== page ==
Food: A Fatal Flaw?

Food—Gifts welling from the mystery of the unseen into the physical realm— Elements oozing from an amalgam of light and darkness, fire and water, earth and sky. These are the cosmic ingredients we lift to our lips; to touch, to smell, to taste, to devour, to digest. Yet, at our human worst, the image of sampling exotic fruits is far from our minds. Our whole existence depends on our ability to get it. Wars, conflicts, sex, labor, agriculture, economy are all driven by our hunger to be satiated. We have acted on the need to take, to have, to colonize, to own, to destroy, to consume. We suck the blood from the earth, over-fish the ocean for consumers, cut down hundreds of thousands of forest acres just so we can create pasture land to grow beef so that we can eat hamburgers. In the process we are cutting down the trees that give us oxygen. Will we find that the sustenance that keeps us alive is also that which will kill us? What kind of cruel joke is this? Yet, rather than being angry, we have been known to give sacrificial gifts of food to the powers that pull the strings. Are we thus grateful for our own imperfections? Grateful for what I have always believed to be humans’ greatest fatal flaw? The need to eat…

Is food the crutch that keeps us from becoming Gods, or the substance that truly makes us human? Beyond being cold, calculating consumers we are also planters and growers. We share, we give, we sacrifice to each other. We are transformed by the unfolding, by the unfurling. We bathe in the symbolism of the mystery. Our myths are filled with the empowerment that food has given us. In order to become gods we must be human first, in order to be human, we must be like gods. A great example would be the Hawaiian story of the God Ku who wanted to become human so that he could love a woman. But when the drought came and his wife and children were starving, he had to sacrifice his own human body. His body grew into an Ulu tree which fed his family, and his village. He was watered by the tears of his wife. In becoming a tree he had to transform out of the body of a human and achieve god-like qualities–the supernatural . Have we thus found meaning in the depravation of food–A depravation that made us god-like? Must we die in order to feed those around us—physically and spiritually? Must we die to be alive? Or live to die?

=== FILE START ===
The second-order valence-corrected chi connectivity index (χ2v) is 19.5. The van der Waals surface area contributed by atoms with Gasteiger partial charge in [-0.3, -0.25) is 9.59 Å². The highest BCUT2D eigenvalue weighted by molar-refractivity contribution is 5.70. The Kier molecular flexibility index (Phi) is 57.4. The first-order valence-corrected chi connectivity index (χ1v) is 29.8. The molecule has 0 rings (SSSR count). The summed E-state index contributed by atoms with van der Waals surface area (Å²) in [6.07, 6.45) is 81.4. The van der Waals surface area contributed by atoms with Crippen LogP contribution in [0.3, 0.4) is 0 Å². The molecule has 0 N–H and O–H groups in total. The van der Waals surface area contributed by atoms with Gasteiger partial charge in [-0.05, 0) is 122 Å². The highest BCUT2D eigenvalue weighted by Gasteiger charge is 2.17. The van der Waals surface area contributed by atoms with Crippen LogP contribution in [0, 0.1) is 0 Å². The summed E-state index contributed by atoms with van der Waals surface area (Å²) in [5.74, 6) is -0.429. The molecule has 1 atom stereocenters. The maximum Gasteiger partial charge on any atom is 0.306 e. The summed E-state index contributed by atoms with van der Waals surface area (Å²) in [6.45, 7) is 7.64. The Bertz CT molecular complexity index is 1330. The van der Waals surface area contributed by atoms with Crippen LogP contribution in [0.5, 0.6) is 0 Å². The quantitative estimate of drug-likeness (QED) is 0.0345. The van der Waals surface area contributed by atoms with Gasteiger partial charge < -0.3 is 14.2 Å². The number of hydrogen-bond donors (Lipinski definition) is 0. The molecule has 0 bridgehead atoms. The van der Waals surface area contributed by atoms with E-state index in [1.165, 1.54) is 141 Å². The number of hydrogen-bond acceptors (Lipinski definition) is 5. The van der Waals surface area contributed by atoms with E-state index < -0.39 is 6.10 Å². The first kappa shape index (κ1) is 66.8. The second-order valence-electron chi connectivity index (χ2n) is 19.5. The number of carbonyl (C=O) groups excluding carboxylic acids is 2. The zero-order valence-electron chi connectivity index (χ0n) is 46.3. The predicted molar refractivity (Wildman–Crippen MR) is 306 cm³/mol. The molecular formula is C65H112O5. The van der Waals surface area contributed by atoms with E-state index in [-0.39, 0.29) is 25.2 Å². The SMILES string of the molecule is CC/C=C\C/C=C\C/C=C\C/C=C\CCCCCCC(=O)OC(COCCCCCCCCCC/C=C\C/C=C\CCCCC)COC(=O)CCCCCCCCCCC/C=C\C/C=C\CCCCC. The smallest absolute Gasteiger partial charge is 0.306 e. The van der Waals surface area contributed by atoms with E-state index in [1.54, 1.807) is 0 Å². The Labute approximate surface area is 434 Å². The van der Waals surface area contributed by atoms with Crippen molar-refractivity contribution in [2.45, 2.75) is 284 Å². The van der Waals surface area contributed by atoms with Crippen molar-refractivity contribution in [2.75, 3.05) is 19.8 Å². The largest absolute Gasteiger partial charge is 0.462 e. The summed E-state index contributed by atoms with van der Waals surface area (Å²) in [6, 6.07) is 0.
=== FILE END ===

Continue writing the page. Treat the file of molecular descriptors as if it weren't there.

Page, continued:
Recently, my doctor said of my diabetes, “You will be on dialysis in a few years if you don’t do something about it now”. And I cried. I didn’t know why. There was a loss. A letting go. She asked me if I trusted her. And it must have been the tone of her voice, the weight of the space between her words and my thoughts. For some reason I said “Yes”. And in that one word, I let go.

The symbolism of Free Will is not lost on me. My stomach now covered with bruises from the intrusion of injections is unnatural to me. My emotions sway with the unbalance of glucose surging, swinging like a pendulum. I wonder what the psychology of it all is—eating and time, timed eating. I take note of everything that I put in my mouth, responsible for being aware of my own consumption. I sometimes think that if I could just shed this stupid body, if I didn’t have to constantly think about the food that I was swallowing…I would be free. And yet, isn’t this really what is wrong with our society? We want the freedom to consume without a second thought of the consequences. The Landslide of disappearing forests are, after all, in another place. We are disconnected. Land and body. Mind and sky. Bits of thoughts, bits of food, bits of sunlight for our souls. Consumption…Communion. Fatal flaw…transformation. You choose.


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© Karen K.L.Espaniola and 2013. Unauthorized use and/or duplication of this material without express and written permission from this blog’s author and/or owner is strictly prohibited. Excerpts and links may be used, provided that full and clear credit is given to Karen K.L. Espaniola and with appropriate and specific direction to the original content.